MosaicLab Monthly Community Engagement Myth - Decision Makers and deliberative engagement processes

Welcome to MosaicLab's first ever #MonthlyMyth post.  There are a number of myths and misconceptions that often surface in relation to facilitation, deliberative democracy, outrage management, conflict management and community engagement more broadly. 

As part of our work to promote quality engagement practice and share information and learning we are addressing some of the most common myths and misconceptions each month on our blog.  We hope you find this series interesting, informative, and perhaps a little surprising!

We're kicking off with a myth that often surfaces in relation to deliberative processes.  This misconception can be a barrier to leaders and decision makers embracing deliberative engagement, and is commonly held by those who haven't experienced this type of process before and fear loss of control.   


Decision makers have no role in a deliberative process.


Deliberative engagement is an engagement approach where a randomly selected group of people that are affected by an issue or decision come together to deliberate over an issue.  Together, the group prepares a report that details their response to the question (remit) before them and details their recommendations.   This report tends to hold 'weight' in the decision making process, meaning that, ultimately, the community has a higher level of influence over the outcome or decision than the they generally would in a standard engagement approach.   Naturally, this can sometimes cause concern around the role of the 'decision maker'.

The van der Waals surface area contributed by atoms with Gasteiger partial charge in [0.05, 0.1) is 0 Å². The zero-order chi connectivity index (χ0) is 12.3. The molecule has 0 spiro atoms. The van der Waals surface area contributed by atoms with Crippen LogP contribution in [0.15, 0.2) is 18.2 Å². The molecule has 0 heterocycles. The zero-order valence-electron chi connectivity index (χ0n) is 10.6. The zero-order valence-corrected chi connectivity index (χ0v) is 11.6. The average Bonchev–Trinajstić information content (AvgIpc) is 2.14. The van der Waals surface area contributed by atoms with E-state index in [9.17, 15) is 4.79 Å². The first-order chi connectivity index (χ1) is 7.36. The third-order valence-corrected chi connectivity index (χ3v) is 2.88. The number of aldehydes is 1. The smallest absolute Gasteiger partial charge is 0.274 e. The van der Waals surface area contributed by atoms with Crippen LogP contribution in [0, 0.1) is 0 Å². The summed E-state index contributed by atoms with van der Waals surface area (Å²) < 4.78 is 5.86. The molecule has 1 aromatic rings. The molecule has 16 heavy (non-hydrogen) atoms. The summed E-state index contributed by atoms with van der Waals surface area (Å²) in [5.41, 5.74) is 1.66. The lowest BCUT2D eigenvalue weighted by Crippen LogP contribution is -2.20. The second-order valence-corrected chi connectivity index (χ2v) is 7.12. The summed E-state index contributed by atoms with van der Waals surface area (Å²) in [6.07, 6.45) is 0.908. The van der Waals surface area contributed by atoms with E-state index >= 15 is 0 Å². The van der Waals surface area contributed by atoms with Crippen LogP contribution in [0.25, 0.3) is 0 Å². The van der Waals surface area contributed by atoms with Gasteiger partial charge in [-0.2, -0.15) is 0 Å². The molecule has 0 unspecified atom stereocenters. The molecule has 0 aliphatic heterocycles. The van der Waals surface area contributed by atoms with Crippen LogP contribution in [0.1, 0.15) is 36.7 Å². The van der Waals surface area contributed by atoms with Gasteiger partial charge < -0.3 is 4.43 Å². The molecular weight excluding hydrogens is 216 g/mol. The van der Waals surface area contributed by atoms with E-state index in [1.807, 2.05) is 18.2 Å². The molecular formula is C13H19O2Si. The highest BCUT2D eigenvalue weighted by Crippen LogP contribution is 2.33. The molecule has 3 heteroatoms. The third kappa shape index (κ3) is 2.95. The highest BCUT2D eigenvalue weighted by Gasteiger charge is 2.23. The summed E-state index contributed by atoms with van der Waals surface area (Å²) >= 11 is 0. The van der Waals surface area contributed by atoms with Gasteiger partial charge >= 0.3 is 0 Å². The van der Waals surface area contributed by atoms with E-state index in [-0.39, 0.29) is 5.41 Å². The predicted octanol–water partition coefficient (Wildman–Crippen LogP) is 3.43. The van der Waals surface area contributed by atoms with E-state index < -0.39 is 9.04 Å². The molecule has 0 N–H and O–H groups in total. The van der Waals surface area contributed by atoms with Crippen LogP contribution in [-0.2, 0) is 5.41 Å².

Decision makers need to commit to the process and the promise being made to their stakeholders or community.  However, in most cases, the report is sent to very senior decision makers for consideration or final approval.  When referring to the IAP2's Public Participation Spectrum,  the level of engagement is collaborate rather than empower.

These processes intentionally try to give more influence to citizens.  They require the decision maker to be brave, but not to give up total control, and the decision maker certainly doesn't become obsolete.

So how is the decision maker involved in a deliberative process?

When designing a deliberative process, it's important that decision makers have considered input into process design and development.   Ultimately, they are making a commitment to  seriously consider and respond to the recommendations of a group of citizens, so they need to be brought in from the early stages of the planning process. 

In addition, it's advantageous to ensure decision makers are involved throughout the process, observing and potentially speaking with the jury or panel during the group's deliberations.  Decision makers are also in the room on the final day of deliberations, when they receive the group's final report in person. 

Additionally, leaders and decision makers need to respond to the group's report.  This includes detailing how they will implement the group's recommendations, and if there’s anything they can’t implement, they explain why.



Stay in the know! Get new posts, actionable ideas and fabulous free resources delivered to your inbox - subscribe to our monthly e-newsletter 'the Discussion'.